Tuesday, December 19, 2017

Saint Ignatius, the God-Bearer +Dec 20

 Saint Ignatius, the God-Bearer 

Saint Ignatius unceasingly repeated the name of “Jesus Christ”.
When they asked him why he was doing this, Saint Ignatius answered that this name was written in his heart!

The Holy Great Martyr Ignatius was named the ‘God-Bearer’ because he always carried the name of the living God in his heart and on his lips. Also, traditionally, he was thus named because he was held in the arms of Christ, the incarnate Son of God.
In the Gospel of Matthew (18:2-5), there is a passage that reads:
“And Jesus called a little child unto him, and set him in the midst of them, and said: ‘Assuredly, I say to you, unless you are converted and become as little children, you will by no means enter the kingdom of heaven. Therefore, whoever humbles himself as this little child, is the greatest in the kingdom of heaven. And whoever receives one little child like this in My name receives Me.’”
The child whom Jesus selected to illustrate his parable, and upon whom He endowed a spark of divinity with the touch of his hand, was a child named Ignatius, who thereafter grew up in the sacred company of the Apostles of the Lord and went on to become one of the most venerated of all our saints.

Saint Ignatius was a disciple of the Apostle John, the Theologian, together with St. Polycarp of Smyrna. Later, as bishop in Antioch, he governed the Church of God as a good shepherd. He' s attributed with the practice of antiphonal singing (by two choirs) during church services. He had seen a vision of the angels in heaven alternately singing praises to God, and divided his church choir to follow this example.
In the time of persecutions he was a source of strength to the souls of his flock. He was also eager himself to suffer for Christ.

In the year 106 A.D. the Emperor Trajan (98-117), after his victory over the Scythians, ordered everyone to give thanks to the pagan gods. Any Christians who refused to worship the idols were put to death.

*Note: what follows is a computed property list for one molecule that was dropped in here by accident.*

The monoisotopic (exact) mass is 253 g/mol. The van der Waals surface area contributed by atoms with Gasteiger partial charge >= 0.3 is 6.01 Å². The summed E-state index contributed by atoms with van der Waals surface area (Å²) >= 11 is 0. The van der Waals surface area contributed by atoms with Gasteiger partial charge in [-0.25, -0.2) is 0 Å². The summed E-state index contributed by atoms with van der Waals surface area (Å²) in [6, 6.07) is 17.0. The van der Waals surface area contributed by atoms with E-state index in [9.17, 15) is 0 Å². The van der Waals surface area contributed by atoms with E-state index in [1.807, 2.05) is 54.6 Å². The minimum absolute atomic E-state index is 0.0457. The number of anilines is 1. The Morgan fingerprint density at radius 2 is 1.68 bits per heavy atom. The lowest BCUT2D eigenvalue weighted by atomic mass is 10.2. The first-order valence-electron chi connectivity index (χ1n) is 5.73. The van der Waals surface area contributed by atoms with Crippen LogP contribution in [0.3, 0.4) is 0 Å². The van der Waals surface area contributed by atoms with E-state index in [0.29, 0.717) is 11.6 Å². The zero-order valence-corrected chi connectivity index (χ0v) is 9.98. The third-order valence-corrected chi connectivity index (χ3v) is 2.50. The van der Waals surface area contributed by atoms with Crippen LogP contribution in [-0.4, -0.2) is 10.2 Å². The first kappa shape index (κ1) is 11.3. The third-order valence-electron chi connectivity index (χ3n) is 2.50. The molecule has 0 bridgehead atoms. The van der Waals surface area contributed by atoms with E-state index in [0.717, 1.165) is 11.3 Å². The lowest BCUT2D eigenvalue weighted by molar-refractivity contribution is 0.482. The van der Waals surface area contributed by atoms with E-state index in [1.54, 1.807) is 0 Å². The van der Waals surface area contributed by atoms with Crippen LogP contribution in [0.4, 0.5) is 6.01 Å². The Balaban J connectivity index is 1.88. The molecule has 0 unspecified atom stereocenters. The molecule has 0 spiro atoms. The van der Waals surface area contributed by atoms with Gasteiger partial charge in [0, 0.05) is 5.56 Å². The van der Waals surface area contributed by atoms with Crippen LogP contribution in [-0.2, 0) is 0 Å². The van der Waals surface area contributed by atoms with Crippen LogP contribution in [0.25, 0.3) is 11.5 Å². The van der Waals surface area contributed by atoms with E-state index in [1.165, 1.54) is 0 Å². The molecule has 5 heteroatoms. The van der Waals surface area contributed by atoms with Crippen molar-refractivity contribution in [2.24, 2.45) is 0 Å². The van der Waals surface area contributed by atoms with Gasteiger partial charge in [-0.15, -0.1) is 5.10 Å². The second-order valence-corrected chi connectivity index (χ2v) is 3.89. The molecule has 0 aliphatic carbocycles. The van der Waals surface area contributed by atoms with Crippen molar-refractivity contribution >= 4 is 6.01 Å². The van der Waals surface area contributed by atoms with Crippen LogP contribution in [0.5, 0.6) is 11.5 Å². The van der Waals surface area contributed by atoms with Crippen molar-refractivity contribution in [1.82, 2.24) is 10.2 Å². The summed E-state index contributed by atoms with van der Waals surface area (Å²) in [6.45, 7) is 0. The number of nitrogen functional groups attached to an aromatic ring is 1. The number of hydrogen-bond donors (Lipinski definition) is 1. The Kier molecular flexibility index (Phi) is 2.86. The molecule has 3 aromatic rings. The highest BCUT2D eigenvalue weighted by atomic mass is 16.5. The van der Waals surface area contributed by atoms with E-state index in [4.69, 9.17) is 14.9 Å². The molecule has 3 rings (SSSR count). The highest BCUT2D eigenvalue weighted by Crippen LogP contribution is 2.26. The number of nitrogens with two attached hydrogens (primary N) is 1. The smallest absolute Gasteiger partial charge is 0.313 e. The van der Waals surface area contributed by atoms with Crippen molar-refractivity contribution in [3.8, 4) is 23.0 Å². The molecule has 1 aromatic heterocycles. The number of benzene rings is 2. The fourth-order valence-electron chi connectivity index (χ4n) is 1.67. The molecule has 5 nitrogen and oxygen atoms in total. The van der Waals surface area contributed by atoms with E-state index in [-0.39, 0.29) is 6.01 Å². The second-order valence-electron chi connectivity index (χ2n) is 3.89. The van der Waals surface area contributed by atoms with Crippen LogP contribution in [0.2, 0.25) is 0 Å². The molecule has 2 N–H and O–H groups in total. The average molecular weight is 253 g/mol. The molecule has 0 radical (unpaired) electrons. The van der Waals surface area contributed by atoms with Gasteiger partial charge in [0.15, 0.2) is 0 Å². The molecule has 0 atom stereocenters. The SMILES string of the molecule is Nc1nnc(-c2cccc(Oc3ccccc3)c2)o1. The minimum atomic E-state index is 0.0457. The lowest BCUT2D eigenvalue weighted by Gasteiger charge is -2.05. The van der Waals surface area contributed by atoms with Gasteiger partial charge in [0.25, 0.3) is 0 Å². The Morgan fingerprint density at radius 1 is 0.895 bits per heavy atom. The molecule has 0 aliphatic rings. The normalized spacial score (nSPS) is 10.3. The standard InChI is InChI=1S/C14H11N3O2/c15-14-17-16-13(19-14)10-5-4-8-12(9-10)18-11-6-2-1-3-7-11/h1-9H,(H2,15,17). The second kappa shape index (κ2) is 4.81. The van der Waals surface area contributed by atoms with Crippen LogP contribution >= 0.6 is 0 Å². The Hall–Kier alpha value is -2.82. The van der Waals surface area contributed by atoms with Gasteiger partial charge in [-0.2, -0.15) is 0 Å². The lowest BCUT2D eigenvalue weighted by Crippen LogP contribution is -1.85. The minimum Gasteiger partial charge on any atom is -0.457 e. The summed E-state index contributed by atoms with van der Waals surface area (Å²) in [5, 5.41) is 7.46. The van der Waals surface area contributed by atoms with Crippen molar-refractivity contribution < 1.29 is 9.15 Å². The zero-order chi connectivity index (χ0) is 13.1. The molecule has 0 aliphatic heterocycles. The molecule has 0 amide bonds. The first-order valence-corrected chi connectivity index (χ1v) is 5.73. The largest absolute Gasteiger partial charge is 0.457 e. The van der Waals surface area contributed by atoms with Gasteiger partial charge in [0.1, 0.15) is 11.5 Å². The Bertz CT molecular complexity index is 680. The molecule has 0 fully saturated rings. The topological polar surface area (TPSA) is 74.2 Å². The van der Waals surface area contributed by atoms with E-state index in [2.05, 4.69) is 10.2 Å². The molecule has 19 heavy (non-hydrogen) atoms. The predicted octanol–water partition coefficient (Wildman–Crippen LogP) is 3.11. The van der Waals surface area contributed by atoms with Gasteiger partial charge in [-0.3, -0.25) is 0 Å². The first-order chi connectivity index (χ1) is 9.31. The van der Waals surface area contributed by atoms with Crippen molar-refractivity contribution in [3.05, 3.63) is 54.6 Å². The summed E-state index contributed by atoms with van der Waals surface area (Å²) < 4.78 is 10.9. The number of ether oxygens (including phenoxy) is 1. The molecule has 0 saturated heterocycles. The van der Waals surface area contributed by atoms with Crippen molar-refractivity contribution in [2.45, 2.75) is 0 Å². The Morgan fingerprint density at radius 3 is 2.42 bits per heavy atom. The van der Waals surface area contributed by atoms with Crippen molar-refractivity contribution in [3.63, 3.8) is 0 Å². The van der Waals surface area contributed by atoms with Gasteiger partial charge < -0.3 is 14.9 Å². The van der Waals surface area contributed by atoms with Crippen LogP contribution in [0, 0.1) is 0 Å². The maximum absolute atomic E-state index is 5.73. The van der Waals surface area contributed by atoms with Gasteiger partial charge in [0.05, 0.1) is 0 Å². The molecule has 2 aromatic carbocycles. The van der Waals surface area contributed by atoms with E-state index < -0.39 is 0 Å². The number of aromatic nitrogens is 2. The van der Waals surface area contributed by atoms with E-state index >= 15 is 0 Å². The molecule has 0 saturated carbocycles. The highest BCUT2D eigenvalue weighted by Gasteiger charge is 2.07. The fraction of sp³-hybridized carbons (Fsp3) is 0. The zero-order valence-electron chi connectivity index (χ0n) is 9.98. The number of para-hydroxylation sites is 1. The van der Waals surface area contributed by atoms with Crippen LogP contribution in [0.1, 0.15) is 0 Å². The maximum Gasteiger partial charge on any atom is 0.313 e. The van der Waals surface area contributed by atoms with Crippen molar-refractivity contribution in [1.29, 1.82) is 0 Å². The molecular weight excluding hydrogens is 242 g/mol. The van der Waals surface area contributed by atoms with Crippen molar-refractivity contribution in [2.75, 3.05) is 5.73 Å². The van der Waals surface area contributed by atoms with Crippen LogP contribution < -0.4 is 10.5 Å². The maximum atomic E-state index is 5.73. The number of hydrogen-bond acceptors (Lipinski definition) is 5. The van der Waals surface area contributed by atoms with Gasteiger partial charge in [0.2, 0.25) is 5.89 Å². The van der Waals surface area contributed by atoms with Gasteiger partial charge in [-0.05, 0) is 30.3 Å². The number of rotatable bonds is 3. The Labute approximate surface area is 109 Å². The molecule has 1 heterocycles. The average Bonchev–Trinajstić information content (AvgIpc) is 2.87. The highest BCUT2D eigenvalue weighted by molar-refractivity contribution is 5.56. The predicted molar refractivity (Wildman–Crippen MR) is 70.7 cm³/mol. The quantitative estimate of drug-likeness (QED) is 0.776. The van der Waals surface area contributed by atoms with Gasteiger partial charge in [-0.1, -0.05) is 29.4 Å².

A year later, Trajan happened to pass through Antioch. Here, they told him that Bishop Ignatius openly confessed Christ, and taught people to scorn riches, lead a virtuous life, and preserve their virginity. 
 Saint Ignatius came voluntarily before the emperor, so that his flock of Christians in Antioch would be spared persecution. He rejected the persistent requests of the Emperor Trajan to sacrifice to the idols. 
The emperor then decided to send him to Rome to be thrown to the wild beasts in the coliseum.
Saint Ignatius rejoiced to be suffering for his Lord, and prayed to God that the wild beasts should be the tomb for his body, and that no one should hinder his death.
His readiness for martyrdom was attested to by eyewitnesses, who accompanied
Saint Ignatius from Antioch to Rome.
On the way to Rome, the ship sailed from Seleucia stopped at Smyrna, where Saint Ignatius met with his friend Bishop Polycarp. Clergy and believers from other cities and towns thronged to see saint Ignatius. He exhorted everyone not to fear death and not to grieve for him. In his Epistle to the Roman Christians, he asked them to assist him with their prayers, and to pray so that God would strengthen him in his impending martyrdom for Christ: 
“I seek Him Who died for us; I desire Him Who rose for our salvation... In me, desire has been nailed to the cross, and no flame of material longing is left. Only the living water speaks within me, saying, ‘Hasten to the Father.’”
From Smyrna, Saint Ignatius went to Troas. Here he heard the happy news of the end of the persecution against Christians in Antioch.
Then, from Troas sailed to Neapolis (in Macedonia) and then to Philippi.
On the way to Rome Saint Ignatius visited several churches, teaching and guiding the Christians there. The Roman Christians met Saint Ignatius with great joy and profound sorrow. Some of them hoped to prevent his execution, but Saint Ignatius implored them not to do this. Kneeling down, he prayed together with the believers for the Church, for love between the brethren, and for an end to the persecution against Christians.
On December 20th, the day of a pagan festival, the soldiers led  Saint Ignatius into the arena, and he turned to the people: 
“Men of Rome, you know that I am sentenced to death, not because of any crime, but because of my love for God, by Whose love, I am embraced. I long to be with Him, and offer myself to Him as a pure loaf, made of fine wheat, ground fine by the teeth of wild beasts.” 
After this, the lions were released and tore him to pieces, leaving only a few of the larger bones ...and his heart.
Tradition says that on the way to his execution, Saint Ignatius unceasingly repeated the name of Jesus Christ. When they asked him why he was doing this, Saint Ignatius answered that this Name was written in his heart, and that he confessed with his lips, Him Whom he always carried within.
When the saint was devoured by the lions, his heart was not touched. When they cut open the heart, the pagans saw an inscription in gold letters: 
 “Jesus Christ.”
After his execution Saint Ignatius appeared to many of the faithful in their sleep to comfort them, and some saw him praying for the city of Rome. Hearing of the saint’s great courage, Trajan thought well of him and stopped the persecution against the Christians.